Mona Charen
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It has traditionally been liberals, not conservatives, who have looked to the courts to implement their policy preferences. Whether it was racial and sex preferences, abortion, gay marriage, capital punishment or the "rights" of illegal aliens, liberals have attempted to move the country left by judicial fiat.

Judges, after all, are highly educated elites. The political views of people with advanced degrees tend to be liberal. It's far easier to seduce a few robed lawyers to issue congenial rulings than it is to undertake the hard and lengthy work of persuading millions of voters to elect people who agree with you.

Conservatives have been so battered by adverse court decisions over the years that we'd become anti-courtists -- toying with ideas to reduce the judiciary's scope (as Newt Gingrich mentioned during the primaries), emphasizing the antidemocratic nature of judicial usurpation of legislative functions and stressing the importance of judicial restraint.

But Supreme Court rulings in the past few years -- since John Roberts became chief justice -- had suddenly seemed to open up sunlit vistas of conservative victories on important constitutional questions. Not that conservatives longed to make school prayer mandatory or the government share of gross domestic product above 20 percent unconstitutional. Conservatives simply long for a return to judicial modesty and constitutionalism. In the gun control decision, the court affirmed that the Second Amendment protects an individual right to gun ownership. In Citizens United, the court upheld First Amendment protections on political speech. Was a decision putting limits on the infinite expansion of Commerce Clause power by Congress so unthinkable?

The case seemed incredibly strong. If, as Justice Kennedy put it during oral argument, Congress can compel participation in commerce in order to regulate it, what becomes of the idea of a government of limited and enumerated powers? If the Commerce Clause permits this, it permits anything.

It seemed that the Obama administration, by attempting to sneak a new tax past the public by disguising it as a mandate, had outsmarted itself. A tax would be clearly constitutional under the Congress's taxing power. A mandate to purchase a product clearly is not. The administration had contradicted and embarrassed itself by arguing first that the mandate was not a tax and then that it was.

So it was shocking to see Justice Roberts side with the liberals in upholding the individual mandate as constitutional. It was an odd straddle. Roberts ruled that critics of the law were correct: The Commerce Clause does not justify compelling economic activity so as to regulate it. "Allowing Congress to justify federal regulation by pointing to the effect of inaction on commerce would bring countless decisions an individual could potentially make within the scope of federal regulation. ... That is not the country the Framers of our constitution envisioned."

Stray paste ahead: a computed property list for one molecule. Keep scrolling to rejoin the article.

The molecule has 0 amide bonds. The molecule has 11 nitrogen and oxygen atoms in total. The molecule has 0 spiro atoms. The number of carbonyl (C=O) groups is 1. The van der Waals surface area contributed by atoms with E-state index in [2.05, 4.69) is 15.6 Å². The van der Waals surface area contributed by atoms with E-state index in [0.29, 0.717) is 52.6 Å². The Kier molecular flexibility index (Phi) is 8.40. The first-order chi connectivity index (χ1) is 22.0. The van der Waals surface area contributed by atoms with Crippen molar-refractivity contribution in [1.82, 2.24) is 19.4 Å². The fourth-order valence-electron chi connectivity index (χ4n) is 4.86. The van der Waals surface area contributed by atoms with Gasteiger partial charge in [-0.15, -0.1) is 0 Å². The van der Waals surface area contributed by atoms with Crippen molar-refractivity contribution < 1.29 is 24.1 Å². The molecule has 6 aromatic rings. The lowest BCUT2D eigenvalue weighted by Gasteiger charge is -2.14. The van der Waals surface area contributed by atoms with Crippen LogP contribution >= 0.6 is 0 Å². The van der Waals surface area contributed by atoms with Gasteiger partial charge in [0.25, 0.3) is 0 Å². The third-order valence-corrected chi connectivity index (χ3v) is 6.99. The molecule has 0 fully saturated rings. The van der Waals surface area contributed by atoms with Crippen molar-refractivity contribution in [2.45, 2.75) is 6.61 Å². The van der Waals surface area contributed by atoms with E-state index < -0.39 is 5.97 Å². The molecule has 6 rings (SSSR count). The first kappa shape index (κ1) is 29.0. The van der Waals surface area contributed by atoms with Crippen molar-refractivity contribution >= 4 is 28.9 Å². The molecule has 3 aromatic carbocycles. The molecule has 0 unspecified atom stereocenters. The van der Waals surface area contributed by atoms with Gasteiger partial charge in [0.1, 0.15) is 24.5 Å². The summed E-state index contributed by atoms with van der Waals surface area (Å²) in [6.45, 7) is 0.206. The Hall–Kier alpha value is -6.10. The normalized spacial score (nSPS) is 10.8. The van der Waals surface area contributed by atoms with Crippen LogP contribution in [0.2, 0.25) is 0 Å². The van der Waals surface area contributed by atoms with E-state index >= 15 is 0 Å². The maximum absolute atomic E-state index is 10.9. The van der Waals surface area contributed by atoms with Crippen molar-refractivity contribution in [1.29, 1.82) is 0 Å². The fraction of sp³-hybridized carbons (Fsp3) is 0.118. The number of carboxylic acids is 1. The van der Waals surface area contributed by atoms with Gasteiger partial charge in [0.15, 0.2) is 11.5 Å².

The opinion is direct and unequivocal that the government's claim of authority under the Commerce Clause was unconstitutional, and it gave the back of its hand to the claim that the Necessary and Proper Clause granted sufficient authority. It was everything a conservative could wish for. But then the chief justice (with the votes of the court's four liberals) reached for an alternative. If you call the mandate a tax, Roberts wrote, it falls within Congress's taxing authority.

While shredding the government's case that the Commerce Clause granted sweeping authority to regulate even nonactivity, the majority opinion vitiated all of that beautiful reasoning by permitting the law to stand as a tax. It doesn't even require Congress to pay heed, in future, to truth in labeling. If the Congress passes a new law that asserts unprecedented power, it needn't bother to call it a tax (and risk the voters' wrath), as the court will find a way to call it a tax later.

Roberts bent over backwards to find the law constitutional, most likely because he was loath to see the court attacked. His written explanation was a conservative one: "Members of this Court are vested with the authority to interpret the law; we possess neither the expertise nor the prerogative to make policy judgments. Those decisions are entrusted to our Nation's elected leaders, who can be thrown out of office if the people disagree with them. It is not our job to protect the people from the consequences of their political choices."

True enough, but the court is tasked with protecting the Constitution and clearly failed to do so here. A key pillar upholding limited government has been kicked away. If the practical result is to energize opposition to President Obama's re-election, it may turn out to a proverbial blessing in disguise. But there is no point in denying the damage.

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Mona Charen

Mona Charen is a syndicated columnist, political analyst and author of Do-Gooders: How Liberals Hurt Those They Claim to Help .
 
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